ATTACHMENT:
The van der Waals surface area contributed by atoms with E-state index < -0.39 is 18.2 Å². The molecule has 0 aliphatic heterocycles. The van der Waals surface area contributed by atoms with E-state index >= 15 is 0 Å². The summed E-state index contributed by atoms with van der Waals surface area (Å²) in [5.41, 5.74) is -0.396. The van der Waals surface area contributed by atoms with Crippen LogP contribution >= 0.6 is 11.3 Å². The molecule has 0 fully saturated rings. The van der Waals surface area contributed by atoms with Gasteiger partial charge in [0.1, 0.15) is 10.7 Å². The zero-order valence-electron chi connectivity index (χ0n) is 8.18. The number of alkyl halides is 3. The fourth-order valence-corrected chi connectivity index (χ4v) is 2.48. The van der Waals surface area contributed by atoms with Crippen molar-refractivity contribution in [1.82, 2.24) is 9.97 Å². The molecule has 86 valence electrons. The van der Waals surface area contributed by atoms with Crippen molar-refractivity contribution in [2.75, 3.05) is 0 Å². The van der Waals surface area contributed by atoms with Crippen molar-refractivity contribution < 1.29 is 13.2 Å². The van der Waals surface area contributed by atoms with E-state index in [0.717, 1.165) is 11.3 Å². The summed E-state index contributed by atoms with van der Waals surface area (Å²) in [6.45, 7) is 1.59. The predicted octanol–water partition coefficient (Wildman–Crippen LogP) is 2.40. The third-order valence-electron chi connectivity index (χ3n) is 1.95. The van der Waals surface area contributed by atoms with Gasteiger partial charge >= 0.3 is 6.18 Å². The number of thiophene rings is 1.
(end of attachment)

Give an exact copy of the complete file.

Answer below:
The van der Waals surface area contributed by atoms with E-state index < -0.39 is 18.2 Å². The molecule has 0 aliphatic heterocycles. The van der Waals surface area contributed by atoms with E-state index >= 15 is 0 Å². The summed E-state index contributed by atoms with van der Waals surface area (Å²) in [5.41, 5.74) is -0.396. The van der Waals surface area contributed by atoms with Crippen LogP contribution >= 0.6 is 11.3 Å². The molecule has 0 fully saturated rings. The van der Waals surface area contributed by atoms with Gasteiger partial charge in [0.1, 0.15) is 10.7 Å². The zero-order valence-electron chi connectivity index (χ0n) is 8.18. The number of alkyl halides is 3. The fourth-order valence-corrected chi connectivity index (χ4v) is 2.48. The van der Waals surface area contributed by atoms with Crippen molar-refractivity contribution in [1.82, 2.24) is 9.97 Å². The molecule has 86 valence electrons. The van der Waals surface area contributed by atoms with Crippen molar-refractivity contribution in [2.75, 3.05) is 0 Å². The van der Waals surface area contributed by atoms with Crippen molar-refractivity contribution < 1.29 is 13.2 Å². The van der Waals surface area contributed by atoms with E-state index in [0.717, 1.165) is 11.3 Å². The summed E-state index contributed by atoms with van der Waals surface area (Å²) in [6.45, 7) is 1.59. The predicted octanol–water partition coefficient (Wildman–Crippen LogP) is 2.40. The third-order valence-electron chi connectivity index (χ3n) is 1.95. The van der Waals surface area contributed by atoms with Gasteiger partial charge >= 0.3 is 6.18 Å². The number of thiophene rings is 1.